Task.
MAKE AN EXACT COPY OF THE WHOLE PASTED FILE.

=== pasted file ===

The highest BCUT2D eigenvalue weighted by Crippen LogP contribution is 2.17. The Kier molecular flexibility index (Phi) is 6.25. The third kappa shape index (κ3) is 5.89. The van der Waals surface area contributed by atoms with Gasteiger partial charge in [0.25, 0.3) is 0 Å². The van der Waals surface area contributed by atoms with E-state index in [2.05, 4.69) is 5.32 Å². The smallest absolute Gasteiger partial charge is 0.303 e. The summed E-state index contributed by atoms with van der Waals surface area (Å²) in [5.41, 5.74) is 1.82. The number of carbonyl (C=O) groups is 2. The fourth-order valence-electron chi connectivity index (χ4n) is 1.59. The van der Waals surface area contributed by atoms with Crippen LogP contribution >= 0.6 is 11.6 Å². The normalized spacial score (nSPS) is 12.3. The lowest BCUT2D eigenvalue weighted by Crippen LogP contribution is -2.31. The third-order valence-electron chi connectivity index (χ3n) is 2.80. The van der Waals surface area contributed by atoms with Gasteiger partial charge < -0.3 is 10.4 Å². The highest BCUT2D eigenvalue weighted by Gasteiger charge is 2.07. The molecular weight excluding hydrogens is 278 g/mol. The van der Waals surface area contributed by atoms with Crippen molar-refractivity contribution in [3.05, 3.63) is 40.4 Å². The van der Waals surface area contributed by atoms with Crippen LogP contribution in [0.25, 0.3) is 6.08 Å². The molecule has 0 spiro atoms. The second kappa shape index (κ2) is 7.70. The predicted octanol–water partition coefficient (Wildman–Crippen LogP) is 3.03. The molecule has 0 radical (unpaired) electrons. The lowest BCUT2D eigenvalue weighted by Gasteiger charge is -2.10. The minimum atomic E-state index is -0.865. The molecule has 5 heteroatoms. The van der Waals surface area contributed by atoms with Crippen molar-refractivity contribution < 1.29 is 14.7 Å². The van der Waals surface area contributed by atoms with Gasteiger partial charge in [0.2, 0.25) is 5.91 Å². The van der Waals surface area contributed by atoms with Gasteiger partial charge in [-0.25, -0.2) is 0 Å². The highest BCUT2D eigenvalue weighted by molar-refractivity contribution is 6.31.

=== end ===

The highest BCUT2D eigenvalue weighted by Crippen LogP contribution is 2.17. The Kier molecular flexibility index (Phi) is 6.25. The third kappa shape index (κ3) is 5.89. The van der Waals surface area contributed by atoms with Gasteiger partial charge in [0.25, 0.3) is 0 Å². The van der Waals surface area contributed by atoms with E-state index in [2.05, 4.69) is 5.32 Å². The smallest absolute Gasteiger partial charge is 0.303 e. The summed E-state index contributed by atoms with van der Waals surface area (Å²) in [5.41, 5.74) is 1.82. The number of carbonyl (C=O) groups is 2. The fourth-order valence-electron chi connectivity index (χ4n) is 1.59. The van der Waals surface area contributed by atoms with Crippen LogP contribution >= 0.6 is 11.6 Å². The normalized spacial score (nSPS) is 12.3. The lowest BCUT2D eigenvalue weighted by Crippen LogP contribution is -2.31. The third-order valence-electron chi connectivity index (χ3n) is 2.80. The van der Waals surface area contributed by atoms with Gasteiger partial charge < -0.3 is 10.4 Å². The highest BCUT2D eigenvalue weighted by Gasteiger charge is 2.07. The molecular weight excluding hydrogens is 278 g/mol. The van der Waals surface area contributed by atoms with Crippen molar-refractivity contribution in [3.05, 3.63) is 40.4 Å². The van der Waals surface area contributed by atoms with Crippen LogP contribution in [0.25, 0.3) is 6.08 Å². The molecule has 0 spiro atoms. The second kappa shape index (κ2) is 7.70. The predicted octanol–water partition coefficient (Wildman–Crippen LogP) is 3.03. The molecule has 0 radical (unpaired) electrons. The lowest BCUT2D eigenvalue weighted by Gasteiger charge is -2.10. The minimum atomic E-state index is -0.865. The molecule has 5 heteroatoms. The van der Waals surface area contributed by atoms with Crippen molar-refractivity contribution < 1.29 is 14.7 Å². The van der Waals surface area contributed by atoms with Gasteiger partial charge in [0.2, 0.25) is 5.91 Å². The van der Waals surface area contributed by atoms with Gasteiger partial charge in [-0.25, -0.2) is 0 Å². The highest BCUT2D eigenvalue weighted by molar-refractivity contribution is 6.31.